You don’t need imaginary worlds for Jenny Downham’s edge-of-the-seat thriller Unbecoming [Review]

You don’t need imaginary worlds for Jenny Downham’s edge-of-the-seat thriller Unbecoming [Review]

Content Creator
John Millen used to teach English and French in a secondary school in the UK. He believes telling others about a good book is a brilliant thing to do.

Unbecoming
By Jenny Downham
Published by David Fickling Books
ISBN 978 1 910200 64 3

Novels don’t have to be set in made-up worlds to be exciting. In Unbecoming, award-winning novelist Jenny Downham has given herself the luxury of more than 400 pages to build up this gripping tale of family discord and drama, and not once does she lose focus, let down her three central characters, or bore the reader.

Downham’s new novel is about a teenage girl, her mother and her grandmother just getting on with their daily lives, focusing on the dynamics between three women, each from a different generation, each with secrets of her own, and each struggling to understand the others and come to terms with events both in the past and the present.

Downham covers a lot of issues in this novel - peer pressure, divorce, lies, illness, old age. It could all have ended up a dry, dull read, but you’re in safe hands here - it’s anything but that.

Katie, 17, lives with her learning disabled brother and deeply unhappy mother. The three of them have recently had to move home after Katie’s father found himself a young girlfriend and walked out on his family. Katie works hard at school and is ambitious, but the recent upheaval has knocked her off balance.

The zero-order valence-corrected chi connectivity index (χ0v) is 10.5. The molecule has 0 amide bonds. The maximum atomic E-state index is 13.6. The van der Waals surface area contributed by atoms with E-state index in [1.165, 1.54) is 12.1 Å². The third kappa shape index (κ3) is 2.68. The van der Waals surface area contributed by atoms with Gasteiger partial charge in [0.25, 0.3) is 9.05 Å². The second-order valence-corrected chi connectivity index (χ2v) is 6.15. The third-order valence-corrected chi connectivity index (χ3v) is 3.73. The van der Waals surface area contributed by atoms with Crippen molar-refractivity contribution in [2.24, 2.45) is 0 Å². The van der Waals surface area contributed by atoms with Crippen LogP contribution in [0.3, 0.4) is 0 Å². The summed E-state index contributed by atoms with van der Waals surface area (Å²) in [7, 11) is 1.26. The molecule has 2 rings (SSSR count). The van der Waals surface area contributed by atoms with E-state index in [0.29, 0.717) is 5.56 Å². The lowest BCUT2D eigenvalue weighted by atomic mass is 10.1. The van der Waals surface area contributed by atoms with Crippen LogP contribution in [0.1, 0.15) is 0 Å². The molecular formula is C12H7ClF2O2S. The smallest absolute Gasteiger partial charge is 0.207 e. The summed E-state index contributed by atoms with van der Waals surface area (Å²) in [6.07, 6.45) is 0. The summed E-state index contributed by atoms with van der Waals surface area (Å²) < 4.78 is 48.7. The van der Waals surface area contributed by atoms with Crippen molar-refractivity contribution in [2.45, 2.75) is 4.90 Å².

Caroline, Katie’s mother, is determined to keep her daughter on track for success in her final exams, but her personal bitterness is making things difficult.

And there is another bombshell waiting around the corner in the shape of Mary, Katie’s grandmother. Mary has been out of the picture for a good number of years, but she now turns up in need of help. The old lady is suffering from the early stages of dementia, and can no longer live alone. Caroline has no choice but to let a stranger, who just happens to be her mother, into the already fragile family unit.

Mary’s arrival quickly upsets the already delicate family dynamic, stirs up memories, and threatens to unearth nasty secrets that will destroy what Caroline has been struggling to rebuild.

Unbecoming is beautifully and sensitively written, and Downham absolutely nails her three central characters. She has structured the book like an edge-of-the-seat thriller, but there are no heroes or villains here. Just three women with all their secrets, hopes and flaws trying to make the best out of what life suddenly throws at them.

An absorbing and honest read for older teens about family and the importance of being true to your own story.

John Millen can be contacted on MillenBookshelf@aol.com

This article appeared in the Young Post print edition as
You don’t need imaginary worlds for an edge-of-the-seat thriller

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